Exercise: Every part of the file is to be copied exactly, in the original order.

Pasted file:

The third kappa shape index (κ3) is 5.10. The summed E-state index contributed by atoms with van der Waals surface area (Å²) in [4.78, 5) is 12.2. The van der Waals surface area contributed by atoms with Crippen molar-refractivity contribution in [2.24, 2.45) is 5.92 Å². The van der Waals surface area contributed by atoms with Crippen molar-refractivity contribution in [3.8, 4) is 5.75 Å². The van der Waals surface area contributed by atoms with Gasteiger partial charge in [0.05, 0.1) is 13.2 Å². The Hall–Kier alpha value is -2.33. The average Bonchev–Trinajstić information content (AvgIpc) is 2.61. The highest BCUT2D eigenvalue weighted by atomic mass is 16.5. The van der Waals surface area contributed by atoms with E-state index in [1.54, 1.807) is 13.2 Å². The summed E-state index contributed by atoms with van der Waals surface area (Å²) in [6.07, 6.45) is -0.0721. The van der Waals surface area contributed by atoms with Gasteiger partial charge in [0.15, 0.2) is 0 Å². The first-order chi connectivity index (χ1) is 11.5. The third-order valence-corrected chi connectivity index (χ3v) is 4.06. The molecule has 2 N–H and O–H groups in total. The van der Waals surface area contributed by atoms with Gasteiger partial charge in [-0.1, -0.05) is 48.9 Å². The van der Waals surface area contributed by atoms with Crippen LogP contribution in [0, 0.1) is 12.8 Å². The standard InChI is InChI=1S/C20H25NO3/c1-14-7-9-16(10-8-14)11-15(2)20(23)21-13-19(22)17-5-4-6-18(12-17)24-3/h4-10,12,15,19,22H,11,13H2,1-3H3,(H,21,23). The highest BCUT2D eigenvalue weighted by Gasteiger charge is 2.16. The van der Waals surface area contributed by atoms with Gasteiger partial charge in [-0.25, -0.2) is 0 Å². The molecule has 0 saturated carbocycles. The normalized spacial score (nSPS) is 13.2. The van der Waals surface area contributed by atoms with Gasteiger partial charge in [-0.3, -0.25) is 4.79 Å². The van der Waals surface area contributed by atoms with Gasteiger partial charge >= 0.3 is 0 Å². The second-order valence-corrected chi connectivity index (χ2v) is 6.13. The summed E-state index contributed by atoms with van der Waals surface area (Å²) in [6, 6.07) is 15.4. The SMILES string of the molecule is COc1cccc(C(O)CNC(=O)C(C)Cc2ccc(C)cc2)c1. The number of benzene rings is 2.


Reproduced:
The third kappa shape index (κ3) is 5.10. The summed E-state index contributed by atoms with van der Waals surface area (Å²) in [4.78, 5) is 12.2. The van der Waals surface area contributed by atoms with Crippen molar-refractivity contribution in [2.24, 2.45) is 5.92 Å². The van der Waals surface area contributed by atoms with Crippen molar-refractivity contribution in [3.8, 4) is 5.75 Å². The van der Waals surface area contributed by atoms with Gasteiger partial charge in [0.05, 0.1) is 13.2 Å². The Hall–Kier alpha value is -2.33. The average Bonchev–Trinajstić information content (AvgIpc) is 2.61. The highest BCUT2D eigenvalue weighted by atomic mass is 16.5. The van der Waals surface area contributed by atoms with E-state index in [1.54, 1.807) is 13.2 Å². The summed E-state index contributed by atoms with van der Waals surface area (Å²) in [6.07, 6.45) is -0.0721. The van der Waals surface area contributed by atoms with Gasteiger partial charge in [0.15, 0.2) is 0 Å². The first-order chi connectivity index (χ1) is 11.5. The third-order valence-corrected chi connectivity index (χ3v) is 4.06. The molecule has 2 N–H and O–H groups in total. The van der Waals surface area contributed by atoms with Gasteiger partial charge in [-0.1, -0.05) is 48.9 Å². The van der Waals surface area contributed by atoms with Crippen LogP contribution in [0, 0.1) is 12.8 Å². The standard InChI is InChI=1S/C20H25NO3/c1-14-7-9-16(10-8-14)11-15(2)20(23)21-13-19(22)17-5-4-6-18(12-17)24-3/h4-10,12,15,19,22H,11,13H2,1-3H3,(H,21,23). The highest BCUT2D eigenvalue weighted by Gasteiger charge is 2.16. The van der Waals surface area contributed by atoms with Gasteiger partial charge in [-0.25, -0.2) is 0 Å². The molecule has 0 saturated carbocycles. The normalized spacial score (nSPS) is 13.2. The van der Waals surface area contributed by atoms with Gasteiger partial charge in [-0.3, -0.25) is 4.79 Å². The van der Waals surface area contributed by atoms with Gasteiger partial charge >= 0.3 is 0 Å². The second-order valence-corrected chi connectivity index (χ2v) is 6.13. The summed E-state index contributed by atoms with van der Waals surface area (Å²) in [6, 6.07) is 15.4. The SMILES string of the molecule is COc1cccc(C(O)CNC(=O)C(C)Cc2ccc(C)cc2)c1. The number of benzene rings is 2.